Tape it if it's really bugging you, but otherwise just deal with it. Your shoe will soften up a bit with time, and you'll develop tougher skin on the back of your heel. Eventually it'll make putting the shoes on and taking them off easier, too.

e: if it's rubbing through enough to make you bleed, tape it. If not, don't; and climb more.

e2: actually just climb more :colbert:

benwards
Apr 9, 2007

Another youthful indiscretion


I actually climbed in a pair of Boreal Jesters (same heel cup, near as I can tell) for the first few years that I climbed. They did soften up a bit over time, but mostly my feet just got a bit gnarlier (literal use of the term!), and the pain eventually went away. They're super comfy now, but I've blown through the rand, so it's time to have them resoled. :(

benwards
Apr 9, 2007

Another youthful indiscretion


PRADA SLUT posted:

I just got back from the wall and the backs of the shoes are still chewing up my heel.

Sounds like the fix is to sack the gently caress up and deal.

Yeah, to a certain point. Though, really, if it keeps bothering you in a couple weeks (past the point where your feet should have toughened up a bit), it might be worth looking into softening up the heel cup with some moleskin or something. It shouldn't be rubbing you raw in perpetuity.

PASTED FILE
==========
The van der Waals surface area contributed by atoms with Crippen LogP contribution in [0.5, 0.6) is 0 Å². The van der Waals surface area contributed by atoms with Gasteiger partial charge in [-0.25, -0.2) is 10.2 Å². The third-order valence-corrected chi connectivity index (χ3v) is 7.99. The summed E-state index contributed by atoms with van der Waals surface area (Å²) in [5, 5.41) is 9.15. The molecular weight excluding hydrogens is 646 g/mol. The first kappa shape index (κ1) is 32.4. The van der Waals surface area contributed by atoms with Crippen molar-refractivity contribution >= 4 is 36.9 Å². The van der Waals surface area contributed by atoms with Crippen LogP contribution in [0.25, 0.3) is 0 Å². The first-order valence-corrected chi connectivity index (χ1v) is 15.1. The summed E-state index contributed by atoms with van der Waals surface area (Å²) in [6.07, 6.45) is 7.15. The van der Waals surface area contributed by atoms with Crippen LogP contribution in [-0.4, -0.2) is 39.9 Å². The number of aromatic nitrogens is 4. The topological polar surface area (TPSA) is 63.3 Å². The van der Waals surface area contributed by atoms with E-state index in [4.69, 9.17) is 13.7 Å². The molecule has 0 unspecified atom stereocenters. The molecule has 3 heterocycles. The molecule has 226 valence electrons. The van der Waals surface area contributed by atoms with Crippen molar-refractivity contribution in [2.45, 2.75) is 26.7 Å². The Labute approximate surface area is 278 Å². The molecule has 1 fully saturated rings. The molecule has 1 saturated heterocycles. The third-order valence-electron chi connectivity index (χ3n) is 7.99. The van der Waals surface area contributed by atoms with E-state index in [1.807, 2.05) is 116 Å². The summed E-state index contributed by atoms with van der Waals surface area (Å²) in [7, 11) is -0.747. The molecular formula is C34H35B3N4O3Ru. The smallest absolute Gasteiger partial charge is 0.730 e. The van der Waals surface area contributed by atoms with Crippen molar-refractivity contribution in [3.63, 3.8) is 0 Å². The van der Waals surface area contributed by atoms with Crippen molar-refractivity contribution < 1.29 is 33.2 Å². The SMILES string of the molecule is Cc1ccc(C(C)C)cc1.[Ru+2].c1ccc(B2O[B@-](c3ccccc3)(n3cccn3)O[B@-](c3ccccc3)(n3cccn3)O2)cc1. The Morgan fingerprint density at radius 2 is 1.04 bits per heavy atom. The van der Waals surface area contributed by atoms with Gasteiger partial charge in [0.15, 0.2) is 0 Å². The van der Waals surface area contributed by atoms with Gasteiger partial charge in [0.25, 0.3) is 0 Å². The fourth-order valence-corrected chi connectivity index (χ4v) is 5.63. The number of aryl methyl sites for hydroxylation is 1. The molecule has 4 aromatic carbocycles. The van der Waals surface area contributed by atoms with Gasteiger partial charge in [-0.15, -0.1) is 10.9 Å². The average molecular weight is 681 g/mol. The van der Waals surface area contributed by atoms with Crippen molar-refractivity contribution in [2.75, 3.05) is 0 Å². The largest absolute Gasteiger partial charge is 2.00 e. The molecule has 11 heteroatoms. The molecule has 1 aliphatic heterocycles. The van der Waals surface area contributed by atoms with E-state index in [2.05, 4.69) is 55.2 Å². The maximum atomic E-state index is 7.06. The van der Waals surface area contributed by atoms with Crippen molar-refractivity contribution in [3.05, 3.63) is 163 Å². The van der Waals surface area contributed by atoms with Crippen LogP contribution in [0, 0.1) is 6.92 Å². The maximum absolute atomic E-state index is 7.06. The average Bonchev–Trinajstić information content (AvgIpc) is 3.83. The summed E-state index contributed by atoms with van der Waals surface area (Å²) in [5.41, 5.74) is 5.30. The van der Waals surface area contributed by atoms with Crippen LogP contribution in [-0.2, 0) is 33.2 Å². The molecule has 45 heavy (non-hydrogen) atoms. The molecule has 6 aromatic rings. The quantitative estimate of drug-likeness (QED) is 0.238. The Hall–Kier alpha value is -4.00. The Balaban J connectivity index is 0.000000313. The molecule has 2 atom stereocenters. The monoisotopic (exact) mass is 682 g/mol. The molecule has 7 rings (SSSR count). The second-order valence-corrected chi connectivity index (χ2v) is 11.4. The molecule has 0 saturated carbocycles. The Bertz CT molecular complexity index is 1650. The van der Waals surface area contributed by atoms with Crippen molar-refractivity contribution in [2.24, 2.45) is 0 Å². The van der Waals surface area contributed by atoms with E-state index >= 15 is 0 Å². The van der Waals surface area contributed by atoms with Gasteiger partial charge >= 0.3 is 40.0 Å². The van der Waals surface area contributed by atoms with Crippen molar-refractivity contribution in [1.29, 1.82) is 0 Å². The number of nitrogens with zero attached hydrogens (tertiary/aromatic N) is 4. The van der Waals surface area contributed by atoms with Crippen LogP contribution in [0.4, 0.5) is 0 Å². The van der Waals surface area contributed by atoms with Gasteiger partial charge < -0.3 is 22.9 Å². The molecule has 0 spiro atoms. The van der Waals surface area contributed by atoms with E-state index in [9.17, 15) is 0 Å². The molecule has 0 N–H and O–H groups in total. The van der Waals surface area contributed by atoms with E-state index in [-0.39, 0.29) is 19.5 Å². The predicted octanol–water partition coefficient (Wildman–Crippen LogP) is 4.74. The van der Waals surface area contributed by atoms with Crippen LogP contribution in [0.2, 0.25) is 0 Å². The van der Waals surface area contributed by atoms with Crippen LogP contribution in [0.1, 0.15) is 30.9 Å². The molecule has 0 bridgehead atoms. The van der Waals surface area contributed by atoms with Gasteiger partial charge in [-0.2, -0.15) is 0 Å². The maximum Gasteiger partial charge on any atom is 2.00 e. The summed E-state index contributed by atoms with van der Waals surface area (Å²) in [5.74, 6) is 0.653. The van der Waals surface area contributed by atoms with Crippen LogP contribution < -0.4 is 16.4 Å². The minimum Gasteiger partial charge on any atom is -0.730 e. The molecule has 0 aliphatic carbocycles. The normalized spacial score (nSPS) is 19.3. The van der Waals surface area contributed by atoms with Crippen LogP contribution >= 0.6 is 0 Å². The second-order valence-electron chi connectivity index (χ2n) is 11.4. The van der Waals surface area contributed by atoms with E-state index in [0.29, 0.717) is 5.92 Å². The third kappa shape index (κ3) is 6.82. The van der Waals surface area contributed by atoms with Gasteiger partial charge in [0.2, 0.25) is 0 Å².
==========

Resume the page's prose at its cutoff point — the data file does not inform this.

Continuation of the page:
benwards
Apr 9, 2007

Another youthful indiscretion


If all you have is a phone, credit card, and house key, just bring one of those phone armbands with a compartment for a card and a key. Strap it out of the way on your arm while you're climbing, and try not to bang it on a hold.

benwards
Apr 9, 2007

Another youthful indiscretion


I've got a really thick flapper because, like an idiot, I didn't file my callus down. Anyone use superglue to take care of one of these? I've heard it's a decent remedy, but haven't ever tried it.

benwards
Apr 9, 2007

Another youthful indiscretion


Went with new skin, and holy cow, you weren't kidding about the burn. Inactive ingredients: alcohol 6.7%. Inactive my rear end!

benwards
Apr 9, 2007

Another youthful indiscretion


dex_sda posted:

I'm looking to add accessory exercises to my 3xweek lifting to help my occassional bouldering. I wanna keep focusing on lifting, but as long as I'm in a gym, I want to add some extra work.

I would just boulder more often, but my schedule prohibits it.

e; I'll figure out fitting it into the program for adequate recovery on my own, I'm just wondering if there's a good resource for what kind of work would help